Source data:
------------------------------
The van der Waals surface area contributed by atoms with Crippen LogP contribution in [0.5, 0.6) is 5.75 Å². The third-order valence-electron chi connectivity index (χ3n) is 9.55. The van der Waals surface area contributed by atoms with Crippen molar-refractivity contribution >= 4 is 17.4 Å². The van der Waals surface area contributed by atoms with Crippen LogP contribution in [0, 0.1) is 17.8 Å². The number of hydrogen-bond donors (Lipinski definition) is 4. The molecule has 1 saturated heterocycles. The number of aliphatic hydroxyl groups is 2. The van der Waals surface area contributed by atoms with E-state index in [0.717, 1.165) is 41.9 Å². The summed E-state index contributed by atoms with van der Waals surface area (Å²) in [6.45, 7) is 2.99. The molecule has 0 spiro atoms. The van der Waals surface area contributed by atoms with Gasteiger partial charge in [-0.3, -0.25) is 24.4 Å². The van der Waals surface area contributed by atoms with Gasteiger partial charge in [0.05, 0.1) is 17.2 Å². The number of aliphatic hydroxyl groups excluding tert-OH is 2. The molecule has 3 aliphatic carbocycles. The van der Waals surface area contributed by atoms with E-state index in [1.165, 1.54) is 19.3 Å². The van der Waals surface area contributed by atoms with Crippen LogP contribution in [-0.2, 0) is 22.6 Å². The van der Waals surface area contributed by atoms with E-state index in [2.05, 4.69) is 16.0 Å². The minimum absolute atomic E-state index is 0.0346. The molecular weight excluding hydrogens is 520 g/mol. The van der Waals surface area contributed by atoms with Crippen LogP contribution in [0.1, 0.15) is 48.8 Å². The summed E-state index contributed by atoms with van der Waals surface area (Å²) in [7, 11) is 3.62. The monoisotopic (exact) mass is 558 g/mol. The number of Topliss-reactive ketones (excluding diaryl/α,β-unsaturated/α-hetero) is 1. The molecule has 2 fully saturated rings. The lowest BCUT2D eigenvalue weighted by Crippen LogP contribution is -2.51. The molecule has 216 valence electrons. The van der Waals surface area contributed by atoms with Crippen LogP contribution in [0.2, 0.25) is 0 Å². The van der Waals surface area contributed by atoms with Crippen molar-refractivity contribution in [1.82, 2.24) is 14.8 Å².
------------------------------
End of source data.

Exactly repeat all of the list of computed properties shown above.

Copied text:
The van der Waals surface area contributed by atoms with Crippen LogP contribution in [0.5, 0.6) is 5.75 Å². The third-order valence-electron chi connectivity index (χ3n) is 9.55. The van der Waals surface area contributed by atoms with Crippen molar-refractivity contribution >= 4 is 17.4 Å². The van der Waals surface area contributed by atoms with Crippen LogP contribution in [0, 0.1) is 17.8 Å². The number of hydrogen-bond donors (Lipinski definition) is 4. The molecule has 1 saturated heterocycles. The number of aliphatic hydroxyl groups is 2. The van der Waals surface area contributed by atoms with E-state index in [0.717, 1.165) is 41.9 Å². The summed E-state index contributed by atoms with van der Waals surface area (Å²) in [6.45, 7) is 2.99. The molecule has 0 spiro atoms. The van der Waals surface area contributed by atoms with Gasteiger partial charge in [-0.3, -0.25) is 24.4 Å². The van der Waals surface area contributed by atoms with Gasteiger partial charge in [0.05, 0.1) is 17.2 Å². The number of aliphatic hydroxyl groups excluding tert-OH is 2. The molecule has 3 aliphatic carbocycles. The van der Waals surface area contributed by atoms with E-state index in [1.165, 1.54) is 19.3 Å². The van der Waals surface area contributed by atoms with Crippen LogP contribution in [-0.2, 0) is 22.6 Å². The van der Waals surface area contributed by atoms with E-state index in [2.05, 4.69) is 16.0 Å². The minimum absolute atomic E-state index is 0.0346. The molecular weight excluding hydrogens is 520 g/mol. The van der Waals surface area contributed by atoms with Crippen LogP contribution in [0.1, 0.15) is 48.8 Å². The summed E-state index contributed by atoms with van der Waals surface area (Å²) in [7, 11) is 3.62. The monoisotopic (exact) mass is 558 g/mol. The number of Topliss-reactive ketones (excluding diaryl/α,β-unsaturated/α-hetero) is 1. The molecule has 2 fully saturated rings. The lowest BCUT2D eigenvalue weighted by Crippen LogP contribution is -2.51. The molecule has 216 valence electrons. The van der Waals surface area contributed by atoms with Crippen LogP contribution in [0.2, 0.25) is 0 Å². The van der Waals surface area contributed by atoms with Crippen molar-refractivity contribution in [1.82, 2.24) is 14.8 Å².